I asked one of the girls if she was local. “No, we travel on the bus all over the place, isn’t that cool?” she squealed. “That depends,” I responded flatly. I’m sure that I detected a trace of sadness in her twenty-year-old doe-like eyes.
My work on the bus was done but by this time we were halfway down Elgin Street. The girls looked at me darkly and said they couldn’t turn the bus around so I jumped out and started walking back. I stopped into Wendy’s for a couple of quick cheeseburgers and got back to Luke Doucet in time to hear him close his set accompanied onstage by a kid that I believe was his niece and together they belted out a Tom Waits number that knocked me dead.
*One time I was in the store all alone when an elderly man walked in the store wearing workboots and a lumber jacket. He called back to the counter where I sat sleepily strumming and asked if he could try one of the Steinway pianos. “Sure”, I called back. “Take your time.”
Being a Steinway dealer a lot of very, very serious piano players stopped into the shop and I regularly heard some astounding players. This was not one of them. The guy could play, but he was more of a strummer, if you get what I mean. Still, bored as I was I sauntered over to strike up a conversation with him. “These are nice pianos,” he said. “How big does Steinway make them?”
I had certainly overheard enough piano sales talk to know the basics. “The Steinway Concert Grand in nine feet long, tip to tail,” I replied. “And how much does one of those cost?” he asked.
“A Steinway nine foot is $108,000,” I told him. I’ll never forget what he said next:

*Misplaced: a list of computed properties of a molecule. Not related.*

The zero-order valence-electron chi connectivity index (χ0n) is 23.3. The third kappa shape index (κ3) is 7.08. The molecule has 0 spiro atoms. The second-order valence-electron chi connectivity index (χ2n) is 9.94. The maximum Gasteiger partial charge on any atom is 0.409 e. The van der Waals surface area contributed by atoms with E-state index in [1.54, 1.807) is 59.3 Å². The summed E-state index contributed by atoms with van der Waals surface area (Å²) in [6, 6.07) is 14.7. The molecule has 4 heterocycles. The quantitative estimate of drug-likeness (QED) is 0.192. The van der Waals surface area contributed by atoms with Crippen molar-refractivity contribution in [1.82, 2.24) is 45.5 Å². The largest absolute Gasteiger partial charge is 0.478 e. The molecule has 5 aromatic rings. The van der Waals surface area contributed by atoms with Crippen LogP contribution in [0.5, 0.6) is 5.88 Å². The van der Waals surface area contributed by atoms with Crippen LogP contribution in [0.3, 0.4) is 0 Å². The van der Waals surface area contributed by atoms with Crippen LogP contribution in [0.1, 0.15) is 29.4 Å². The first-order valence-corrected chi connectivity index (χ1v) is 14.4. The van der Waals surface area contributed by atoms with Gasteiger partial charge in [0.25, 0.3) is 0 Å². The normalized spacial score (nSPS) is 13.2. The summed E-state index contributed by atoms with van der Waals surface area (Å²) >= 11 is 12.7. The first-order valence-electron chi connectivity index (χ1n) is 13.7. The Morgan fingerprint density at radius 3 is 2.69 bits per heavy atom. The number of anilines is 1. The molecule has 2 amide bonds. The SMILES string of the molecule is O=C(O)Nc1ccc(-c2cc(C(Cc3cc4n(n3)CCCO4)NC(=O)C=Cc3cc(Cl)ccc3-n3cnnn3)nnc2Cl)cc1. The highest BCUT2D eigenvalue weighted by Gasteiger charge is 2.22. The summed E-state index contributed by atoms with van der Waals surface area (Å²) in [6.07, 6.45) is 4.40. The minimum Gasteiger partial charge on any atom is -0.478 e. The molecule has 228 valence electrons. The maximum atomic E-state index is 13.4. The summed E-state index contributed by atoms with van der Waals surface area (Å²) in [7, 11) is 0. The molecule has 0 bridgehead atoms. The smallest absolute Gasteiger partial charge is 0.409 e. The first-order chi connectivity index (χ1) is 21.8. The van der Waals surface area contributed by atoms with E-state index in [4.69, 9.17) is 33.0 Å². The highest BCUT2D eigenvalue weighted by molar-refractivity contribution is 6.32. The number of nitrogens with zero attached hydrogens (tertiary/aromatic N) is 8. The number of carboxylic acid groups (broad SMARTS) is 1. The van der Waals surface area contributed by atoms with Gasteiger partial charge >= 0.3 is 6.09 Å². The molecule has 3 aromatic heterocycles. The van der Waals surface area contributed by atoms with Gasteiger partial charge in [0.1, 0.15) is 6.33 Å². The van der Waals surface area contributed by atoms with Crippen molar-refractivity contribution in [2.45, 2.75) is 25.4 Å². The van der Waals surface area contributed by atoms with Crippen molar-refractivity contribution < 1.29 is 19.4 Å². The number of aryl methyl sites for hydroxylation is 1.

“I’ll take two.” I didn’t even glance to see if he was kidding or not. I immediately turned tail towards the counter, calling to him over my shoulder, “Come right this way sir, I’ll write you up!”
I had never written a piano invoice so I called the boss who was next door having lunch. He was back in the store before I finished my first sentence, rushing through the door wiping ketchup from his chin. This was back in the tech bubble days of Ottawa (then known as Silicon Valley North) and it turns out the customer’s son had just sold his startup company for $140 million and he told his dad to go out and buy himself a nice piano and pick up one for him too. Also turns out that despite this guy being “my” customer, there was a hitherto unmentioned rule at Lauzon Music that MI dudes didn’t get piano commissions no matter what, which saved me from having to pay taxes on a quick $7,500. In the end I believe the son bought the two nine-foot pianos and an extra seven-footer specifically for his yacht. He was thirty-three years old.